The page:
American dream

galv11a.jpg picture by pemerytx

I realize one of my feet is sticking out of the sheets, too warm.  The sun is coming in, heating it through the dirty window at the end of the bed, making all of me uncomfortable.  Still, I keep my eyes closed, lie motionless, waiting for my head to clear.  I become aware of the smell of dried sweat on the skin of a working man, armpit smell, sex from the middle of the night.  I remember Wade’s back, fresh off the oil rig, assuming that I’ll drop everything and be all about him for the next twenty-one days until he has to leave again.  But I suppose I’m no better than him, just letting him expect it and not taking a stand if I don’t like it.  I do have my volunteer work at Children’s, after all. 

I look over at him lying on his side, his tanned chest, shoulder and left arm uncovered, his breathing heavy and even.  All but a corner of his pillow got stuffed between the wall and the bed during the night and his head ended up tilted at an odd angle.  His sandy blonde and grey hair is matted in places, sticking up funny in others.  I study his middle-aged face.  He’s losing his good looks.  They’re drying up in the sun.  He’s becoming someone else, someone leathery, brown except for white in the relaxed creases of his face.  Of course I’m no spring chicken, either, getting all soft and out of shape.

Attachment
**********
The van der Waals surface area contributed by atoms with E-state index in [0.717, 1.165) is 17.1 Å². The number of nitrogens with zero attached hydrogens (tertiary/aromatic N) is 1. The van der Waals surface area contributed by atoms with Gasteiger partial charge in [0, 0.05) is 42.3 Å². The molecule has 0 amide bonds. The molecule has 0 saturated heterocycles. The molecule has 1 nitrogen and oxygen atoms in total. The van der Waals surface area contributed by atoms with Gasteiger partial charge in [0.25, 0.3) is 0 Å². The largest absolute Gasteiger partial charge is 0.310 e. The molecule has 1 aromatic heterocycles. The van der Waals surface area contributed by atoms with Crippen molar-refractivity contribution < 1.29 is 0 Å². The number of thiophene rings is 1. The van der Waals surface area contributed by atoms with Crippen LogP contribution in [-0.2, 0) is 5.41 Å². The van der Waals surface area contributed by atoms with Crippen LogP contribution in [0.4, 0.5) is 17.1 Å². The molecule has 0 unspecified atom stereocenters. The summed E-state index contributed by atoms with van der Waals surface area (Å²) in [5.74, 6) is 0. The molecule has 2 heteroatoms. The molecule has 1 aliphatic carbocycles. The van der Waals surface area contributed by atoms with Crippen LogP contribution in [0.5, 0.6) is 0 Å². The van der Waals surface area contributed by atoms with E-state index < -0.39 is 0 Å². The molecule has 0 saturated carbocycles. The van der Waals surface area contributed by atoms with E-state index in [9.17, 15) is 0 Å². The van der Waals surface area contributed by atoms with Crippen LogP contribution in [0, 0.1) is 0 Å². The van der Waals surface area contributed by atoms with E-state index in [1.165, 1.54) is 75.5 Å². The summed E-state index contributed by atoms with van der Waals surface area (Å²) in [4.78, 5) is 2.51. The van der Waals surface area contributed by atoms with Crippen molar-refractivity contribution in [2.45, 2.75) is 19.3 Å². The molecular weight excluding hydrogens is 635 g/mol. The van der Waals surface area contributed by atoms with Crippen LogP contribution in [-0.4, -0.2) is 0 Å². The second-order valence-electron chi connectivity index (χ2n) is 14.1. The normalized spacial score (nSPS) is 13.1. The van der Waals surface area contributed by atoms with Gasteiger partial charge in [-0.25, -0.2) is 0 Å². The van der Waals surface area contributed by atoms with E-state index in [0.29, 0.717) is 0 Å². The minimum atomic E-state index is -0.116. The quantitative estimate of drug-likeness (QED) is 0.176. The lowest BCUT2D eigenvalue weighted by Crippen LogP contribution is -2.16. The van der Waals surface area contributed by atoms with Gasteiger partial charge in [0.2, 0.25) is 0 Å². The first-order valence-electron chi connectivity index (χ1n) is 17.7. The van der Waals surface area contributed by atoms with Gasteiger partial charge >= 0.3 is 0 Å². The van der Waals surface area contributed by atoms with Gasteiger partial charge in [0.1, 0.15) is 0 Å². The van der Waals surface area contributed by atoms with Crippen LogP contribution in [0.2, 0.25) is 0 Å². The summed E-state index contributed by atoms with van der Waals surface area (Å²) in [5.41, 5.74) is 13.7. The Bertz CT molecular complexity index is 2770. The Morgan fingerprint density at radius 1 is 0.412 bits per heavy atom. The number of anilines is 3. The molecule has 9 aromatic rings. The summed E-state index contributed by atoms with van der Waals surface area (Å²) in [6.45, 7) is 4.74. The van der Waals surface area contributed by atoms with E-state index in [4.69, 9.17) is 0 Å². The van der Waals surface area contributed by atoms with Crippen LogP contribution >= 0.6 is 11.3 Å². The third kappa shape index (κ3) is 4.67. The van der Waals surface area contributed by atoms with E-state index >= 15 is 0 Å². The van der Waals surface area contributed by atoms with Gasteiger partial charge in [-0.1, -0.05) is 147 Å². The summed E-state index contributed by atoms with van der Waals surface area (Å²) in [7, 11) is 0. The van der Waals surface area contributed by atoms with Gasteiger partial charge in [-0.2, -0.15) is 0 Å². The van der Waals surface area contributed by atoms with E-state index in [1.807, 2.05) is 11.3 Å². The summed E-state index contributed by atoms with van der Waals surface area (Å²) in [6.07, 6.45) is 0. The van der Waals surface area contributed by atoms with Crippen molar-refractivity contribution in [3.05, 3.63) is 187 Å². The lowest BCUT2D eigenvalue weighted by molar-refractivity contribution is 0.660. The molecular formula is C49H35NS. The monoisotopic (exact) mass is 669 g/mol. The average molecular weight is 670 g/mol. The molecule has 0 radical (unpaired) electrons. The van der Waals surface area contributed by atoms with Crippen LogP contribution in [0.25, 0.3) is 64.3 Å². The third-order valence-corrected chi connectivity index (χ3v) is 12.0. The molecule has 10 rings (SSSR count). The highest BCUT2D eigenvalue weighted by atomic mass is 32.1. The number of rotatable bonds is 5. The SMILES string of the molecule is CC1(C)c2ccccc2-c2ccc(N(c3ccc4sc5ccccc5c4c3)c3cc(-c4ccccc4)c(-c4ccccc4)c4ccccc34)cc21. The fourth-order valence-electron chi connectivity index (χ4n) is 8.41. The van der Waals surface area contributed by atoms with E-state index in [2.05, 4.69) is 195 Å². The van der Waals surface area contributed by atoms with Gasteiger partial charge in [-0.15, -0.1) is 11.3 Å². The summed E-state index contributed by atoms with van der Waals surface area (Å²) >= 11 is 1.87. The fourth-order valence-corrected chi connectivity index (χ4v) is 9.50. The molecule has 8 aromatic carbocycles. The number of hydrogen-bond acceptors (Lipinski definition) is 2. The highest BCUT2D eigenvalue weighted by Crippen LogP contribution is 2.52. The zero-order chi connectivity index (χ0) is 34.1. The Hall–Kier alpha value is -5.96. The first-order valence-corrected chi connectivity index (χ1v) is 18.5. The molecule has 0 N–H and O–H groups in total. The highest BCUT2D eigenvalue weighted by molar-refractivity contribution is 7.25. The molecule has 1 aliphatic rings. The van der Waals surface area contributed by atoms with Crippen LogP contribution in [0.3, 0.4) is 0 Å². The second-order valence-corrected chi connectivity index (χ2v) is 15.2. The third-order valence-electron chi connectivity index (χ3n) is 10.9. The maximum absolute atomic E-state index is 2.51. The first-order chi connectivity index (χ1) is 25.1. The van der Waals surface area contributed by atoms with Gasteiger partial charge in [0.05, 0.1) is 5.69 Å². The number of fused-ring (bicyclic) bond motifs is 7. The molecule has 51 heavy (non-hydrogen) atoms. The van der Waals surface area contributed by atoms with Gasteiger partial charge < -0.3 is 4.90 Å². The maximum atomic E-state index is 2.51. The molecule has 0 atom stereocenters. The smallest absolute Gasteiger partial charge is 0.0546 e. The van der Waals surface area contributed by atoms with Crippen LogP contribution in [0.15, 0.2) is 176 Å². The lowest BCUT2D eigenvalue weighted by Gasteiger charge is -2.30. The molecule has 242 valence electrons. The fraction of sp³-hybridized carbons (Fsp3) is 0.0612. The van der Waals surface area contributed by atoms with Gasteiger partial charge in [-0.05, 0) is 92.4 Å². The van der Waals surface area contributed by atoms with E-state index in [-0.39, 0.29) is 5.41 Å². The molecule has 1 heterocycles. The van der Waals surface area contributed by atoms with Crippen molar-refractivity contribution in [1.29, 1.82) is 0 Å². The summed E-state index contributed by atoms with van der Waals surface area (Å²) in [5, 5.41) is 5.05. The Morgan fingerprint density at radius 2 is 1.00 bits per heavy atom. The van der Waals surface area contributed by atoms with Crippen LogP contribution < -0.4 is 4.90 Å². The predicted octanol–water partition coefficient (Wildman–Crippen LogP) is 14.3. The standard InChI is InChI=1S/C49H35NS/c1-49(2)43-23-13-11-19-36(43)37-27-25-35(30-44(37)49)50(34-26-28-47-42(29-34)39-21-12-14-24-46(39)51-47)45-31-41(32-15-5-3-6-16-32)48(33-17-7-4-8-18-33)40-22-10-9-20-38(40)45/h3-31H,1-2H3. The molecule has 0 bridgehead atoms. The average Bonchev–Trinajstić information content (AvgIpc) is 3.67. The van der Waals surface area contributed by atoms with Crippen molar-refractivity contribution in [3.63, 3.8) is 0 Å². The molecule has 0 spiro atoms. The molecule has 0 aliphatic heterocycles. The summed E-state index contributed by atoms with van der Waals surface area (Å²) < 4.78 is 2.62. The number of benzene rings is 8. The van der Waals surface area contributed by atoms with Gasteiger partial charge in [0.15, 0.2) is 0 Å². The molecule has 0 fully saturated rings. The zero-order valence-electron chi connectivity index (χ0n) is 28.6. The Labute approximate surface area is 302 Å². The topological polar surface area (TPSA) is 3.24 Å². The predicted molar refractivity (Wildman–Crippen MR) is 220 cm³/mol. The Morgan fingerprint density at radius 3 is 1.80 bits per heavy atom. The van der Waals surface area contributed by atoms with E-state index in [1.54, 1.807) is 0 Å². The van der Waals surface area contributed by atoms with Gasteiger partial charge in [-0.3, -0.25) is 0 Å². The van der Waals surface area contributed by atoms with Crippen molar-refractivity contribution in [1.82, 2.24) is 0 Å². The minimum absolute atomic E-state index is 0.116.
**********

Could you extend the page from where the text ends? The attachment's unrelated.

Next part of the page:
I breathe out with a snuffing sound and sit up, disgusted.  Wade stirs, and I don’t care, don’t care if I disturb him or not.  He disturbs me plenty in all ways.  He’s like a wet dog that bounds into a room, his muddy feet tracking everywhere, smiling at everyone, tongue lolling, just happy to be a part of what’s going on.  I sit there for awhile thinking about how my life is working out, whether I like it or not, and I don’t think I do.  I feel dry, like my mouth is dry now, dry and bitter tasting, like unsweetened chocolate, like my regard for Wade.  I think about telling his messy self to get out and stay out, but there’s something that I like about him, something he gives me, only I can’t tell exactly what it is, and that is the most annoying thing of all. 

I scramble to get untangled from the sheets and throw them back on Wade, irritated.  I crawl down to the bottom of the bed to the window and beat on the sash to unstick it.  Wade could fix that but he never does, always puts it off until it’s too late and he has to go back to the rig.  He’ll get it next time, he always says.  I push and bang up on the sash just to get the window to budge open a couple of inches, then I flop back onto the bed, on my back.  The morning air is cold for summer, rushes in like a front changing out the air from stuffy to pleasant, pleasant with the smell of cool nothingness.  It feels good, makes me smile.  Then Wade opens his eyes.  He squints at me. 

“C’mere, Baby,” he says, all sleepy.